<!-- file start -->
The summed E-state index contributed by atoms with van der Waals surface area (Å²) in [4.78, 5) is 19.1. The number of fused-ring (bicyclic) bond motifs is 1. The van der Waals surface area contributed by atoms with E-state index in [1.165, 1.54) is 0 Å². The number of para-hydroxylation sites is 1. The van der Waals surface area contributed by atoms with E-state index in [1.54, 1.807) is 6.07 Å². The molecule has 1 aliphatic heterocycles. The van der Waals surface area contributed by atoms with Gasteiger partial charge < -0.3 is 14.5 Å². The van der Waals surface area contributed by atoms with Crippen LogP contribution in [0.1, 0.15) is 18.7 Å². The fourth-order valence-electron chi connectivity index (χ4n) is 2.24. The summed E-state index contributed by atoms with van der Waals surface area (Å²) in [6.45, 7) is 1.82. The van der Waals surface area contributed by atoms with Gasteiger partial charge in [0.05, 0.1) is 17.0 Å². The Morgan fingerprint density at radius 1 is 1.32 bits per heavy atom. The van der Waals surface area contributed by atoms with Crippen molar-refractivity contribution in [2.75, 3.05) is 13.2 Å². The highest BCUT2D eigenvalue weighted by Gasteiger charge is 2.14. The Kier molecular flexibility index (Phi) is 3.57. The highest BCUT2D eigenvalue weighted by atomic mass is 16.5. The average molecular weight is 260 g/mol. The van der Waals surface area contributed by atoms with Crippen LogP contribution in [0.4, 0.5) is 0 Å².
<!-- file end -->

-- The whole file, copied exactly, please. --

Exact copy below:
The summed E-state index contributed by atoms with van der Waals surface area (Å²) in [4.78, 5) is 19.1. The number of fused-ring (bicyclic) bond motifs is 1. The van der Waals surface area contributed by atoms with E-state index in [1.165, 1.54) is 0 Å². The number of para-hydroxylation sites is 1. The van der Waals surface area contributed by atoms with E-state index in [1.54, 1.807) is 6.07 Å². The molecule has 1 aliphatic heterocycles. The van der Waals surface area contributed by atoms with Gasteiger partial charge < -0.3 is 14.5 Å². The van der Waals surface area contributed by atoms with Crippen LogP contribution in [0.1, 0.15) is 18.7 Å². The fourth-order valence-electron chi connectivity index (χ4n) is 2.24. The summed E-state index contributed by atoms with van der Waals surface area (Å²) in [6.45, 7) is 1.82. The van der Waals surface area contributed by atoms with Gasteiger partial charge in [0.05, 0.1) is 17.0 Å². The Morgan fingerprint density at radius 1 is 1.32 bits per heavy atom. The van der Waals surface area contributed by atoms with Crippen molar-refractivity contribution in [2.75, 3.05) is 13.2 Å². The highest BCUT2D eigenvalue weighted by Gasteiger charge is 2.14. The Kier molecular flexibility index (Phi) is 3.57. The highest BCUT2D eigenvalue weighted by atomic mass is 16.5. The average molecular weight is 260 g/mol. The van der Waals surface area contributed by atoms with Crippen LogP contribution in [0.4, 0.5) is 0 Å².